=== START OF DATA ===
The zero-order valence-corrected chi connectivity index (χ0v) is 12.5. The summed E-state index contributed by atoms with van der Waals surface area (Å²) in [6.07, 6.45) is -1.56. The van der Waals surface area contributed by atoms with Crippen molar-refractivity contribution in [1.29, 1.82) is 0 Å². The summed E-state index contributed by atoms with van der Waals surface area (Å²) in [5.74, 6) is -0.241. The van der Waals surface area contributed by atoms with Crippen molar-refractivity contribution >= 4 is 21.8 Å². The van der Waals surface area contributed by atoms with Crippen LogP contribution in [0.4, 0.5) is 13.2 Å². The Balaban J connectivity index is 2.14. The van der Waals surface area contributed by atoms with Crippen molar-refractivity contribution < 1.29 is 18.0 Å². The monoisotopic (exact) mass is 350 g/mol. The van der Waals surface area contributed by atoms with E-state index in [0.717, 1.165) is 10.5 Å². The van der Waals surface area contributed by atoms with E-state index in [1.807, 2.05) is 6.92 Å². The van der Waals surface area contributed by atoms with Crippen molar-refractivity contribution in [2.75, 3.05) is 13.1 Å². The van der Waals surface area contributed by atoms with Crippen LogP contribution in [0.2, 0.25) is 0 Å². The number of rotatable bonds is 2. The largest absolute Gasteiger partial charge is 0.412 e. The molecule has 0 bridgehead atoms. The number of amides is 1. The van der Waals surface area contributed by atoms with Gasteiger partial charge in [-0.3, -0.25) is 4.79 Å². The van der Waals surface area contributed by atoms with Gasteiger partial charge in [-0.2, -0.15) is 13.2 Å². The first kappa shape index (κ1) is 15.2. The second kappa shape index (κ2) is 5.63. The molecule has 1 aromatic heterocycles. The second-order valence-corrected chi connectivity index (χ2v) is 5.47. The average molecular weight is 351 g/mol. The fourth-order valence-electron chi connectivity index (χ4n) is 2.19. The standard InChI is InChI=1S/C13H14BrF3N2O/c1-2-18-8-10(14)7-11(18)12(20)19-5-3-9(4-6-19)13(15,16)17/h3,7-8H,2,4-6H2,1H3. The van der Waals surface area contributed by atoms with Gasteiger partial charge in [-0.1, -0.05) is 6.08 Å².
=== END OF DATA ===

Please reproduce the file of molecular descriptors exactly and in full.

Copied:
The zero-order valence-corrected chi connectivity index (χ0v) is 12.5. The summed E-state index contributed by atoms with van der Waals surface area (Å²) in [6.07, 6.45) is -1.56. The van der Waals surface area contributed by atoms with Crippen molar-refractivity contribution in [1.29, 1.82) is 0 Å². The summed E-state index contributed by atoms with van der Waals surface area (Å²) in [5.74, 6) is -0.241. The van der Waals surface area contributed by atoms with Crippen molar-refractivity contribution >= 4 is 21.8 Å². The van der Waals surface area contributed by atoms with Crippen LogP contribution in [0.4, 0.5) is 13.2 Å². The Balaban J connectivity index is 2.14. The van der Waals surface area contributed by atoms with Crippen molar-refractivity contribution < 1.29 is 18.0 Å². The monoisotopic (exact) mass is 350 g/mol. The van der Waals surface area contributed by atoms with E-state index in [0.717, 1.165) is 10.5 Å². The van der Waals surface area contributed by atoms with E-state index in [1.807, 2.05) is 6.92 Å². The van der Waals surface area contributed by atoms with Crippen molar-refractivity contribution in [2.75, 3.05) is 13.1 Å². The van der Waals surface area contributed by atoms with Crippen LogP contribution in [0.2, 0.25) is 0 Å². The number of rotatable bonds is 2. The largest absolute Gasteiger partial charge is 0.412 e. The molecule has 0 bridgehead atoms. The number of amides is 1. The van der Waals surface area contributed by atoms with Gasteiger partial charge in [-0.3, -0.25) is 4.79 Å². The van der Waals surface area contributed by atoms with Gasteiger partial charge in [-0.2, -0.15) is 13.2 Å². The first kappa shape index (κ1) is 15.2. The second kappa shape index (κ2) is 5.63. The molecule has 1 aromatic heterocycles. The second-order valence-corrected chi connectivity index (χ2v) is 5.47. The average molecular weight is 351 g/mol. The fourth-order valence-electron chi connectivity index (χ4n) is 2.19. The standard InChI is InChI=1S/C13H14BrF3N2O/c1-2-18-8-10(14)7-11(18)12(20)19-5-3-9(4-6-19)13(15,16)17/h3,7-8H,2,4-6H2,1H3. The van der Waals surface area contributed by atoms with Gasteiger partial charge in [-0.1, -0.05) is 6.08 Å².